This is the 10th post in a series. If you’re not familiar with how to read network graphs, you might prefer to start with Concept 1 or Concept 2. The friendship paradox was first identified by Scott Feld in 1991, which he wrote about in his paper “Why your friends have more friends than you do”. He […]

# All posts filed under ‘Concepts’

## Concept 11: Lerman’s Majority Illusion and How it Distorts Our Perception

This is the 11th post in a series. If you’re not familiar with how to read network graphs, you might prefer to start with Concept 1 or Concept 2. This concept is directly related to the friendship paradox we just discussed in Concept 10. Lerman and her colleagues identified this phenomenon and studied it in several real-world […]

## Concept 9: Scale Free Networks and Preferential Attachment

This is the 9th post in a series. If you’re not familiar with how to read network graphs, you might prefer to start with Concept 1 or Concept 2. This is one of the most complex concepts in this series, but we actually encounter it every day when we go online. Barabasi’s groundbreaking work in the late […]

## Concept 8: Metcalfe’s Law and Network Effects

This is the 8th post in a series. If you’re not familiar with how to read network graphs, you might prefer to start with Concept 1 or Concept 2. Network effects are a phenomenon that makes some products and services more valuable with each additional person who uses them. Communication devices like mobile phones aren’t very valuable […]

## Concept 7: Kevin Bacon and Six Degrees of Separation

This is the 7th post in a series. If you’re not familiar with how to read network graphs, you might prefer to start with Concept 1 or Concept 2. Many people have heard about the concept of six degrees of separation because of the popular Kevin Bacon game that was thought up by 3 college students in […]

## Concept 6: McCabe’s Tight-Knitter, Compartmentaliser and Sampler Friend Networks

This is the 6th post in a series. If you’re not familiar with how to read network graphs, you might prefer to start with Concept 1 or Concept 2. Let’s take a look at the friend networks of Alice (A), Bob (B) and Charlie (C). These types of network graphs are often called egonets or sociograms, which […]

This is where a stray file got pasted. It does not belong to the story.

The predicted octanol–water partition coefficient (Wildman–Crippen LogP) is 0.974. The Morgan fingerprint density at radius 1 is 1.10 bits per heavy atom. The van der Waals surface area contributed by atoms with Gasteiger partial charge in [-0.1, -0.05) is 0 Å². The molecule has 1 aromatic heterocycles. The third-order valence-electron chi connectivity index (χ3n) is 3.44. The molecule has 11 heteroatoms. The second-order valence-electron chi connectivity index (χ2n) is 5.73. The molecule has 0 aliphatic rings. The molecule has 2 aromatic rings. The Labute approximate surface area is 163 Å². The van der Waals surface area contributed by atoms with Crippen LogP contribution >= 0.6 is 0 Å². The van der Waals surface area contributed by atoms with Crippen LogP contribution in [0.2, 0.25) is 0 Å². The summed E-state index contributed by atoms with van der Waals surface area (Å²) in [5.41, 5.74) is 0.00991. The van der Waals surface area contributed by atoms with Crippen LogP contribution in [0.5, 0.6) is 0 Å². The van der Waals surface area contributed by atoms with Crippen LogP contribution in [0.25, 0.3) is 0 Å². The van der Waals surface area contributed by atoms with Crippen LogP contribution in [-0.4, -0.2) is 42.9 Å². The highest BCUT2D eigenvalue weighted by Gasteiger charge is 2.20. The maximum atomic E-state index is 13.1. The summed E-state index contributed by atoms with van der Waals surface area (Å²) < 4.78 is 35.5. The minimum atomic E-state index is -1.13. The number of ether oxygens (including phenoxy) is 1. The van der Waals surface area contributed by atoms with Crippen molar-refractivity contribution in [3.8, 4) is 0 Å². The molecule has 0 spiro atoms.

## Concept 5: Burt’s Structural Holes and When You Can be a Broker

This is the 5th post in a series. If you’re not familiar with how to read network graphs, you might prefer to start with Concept 1 or Concept 2. Alice (A), Bob (B) and Charlie (C) are back, but this time they brought Dina (D). Let’s say that Bob, Charlie and Dina are each part […]

## Concept 4: Job Opportunities and Granovetter’s Strength of Weak Ties

This is the 4th post in a series. If you’re not familiar with how to read network graphs, you might prefer to start with Concept 1 or Concept 2. Let’s say Bob (B) shares information about a new product with one or more members of his group. Alice (A) and Bob are directly connected to […]

## Concept 3: Using Krackhardt’s Kite to Explain Centrality

This is the 3rd post in a series. If you’re not familiar with how to read network graphs, you might prefer to start with Concept 1 or Concept 2. Above and beyond reading the basic information shown in a graph, there are common metrics that people can measure to better understand a network. One of […]

## Concept 2: How to Read Graphs Using The Empire Strikes Back

The Star Wars movies have been subject to an incredible amount of analysis, including a fair amount of network analysis. Here’s what we can learn from reading this graph: There are 21 characters in The Empire Strikes Back, 11 of which are key characters There are 5 characters that show up in the most scenes […]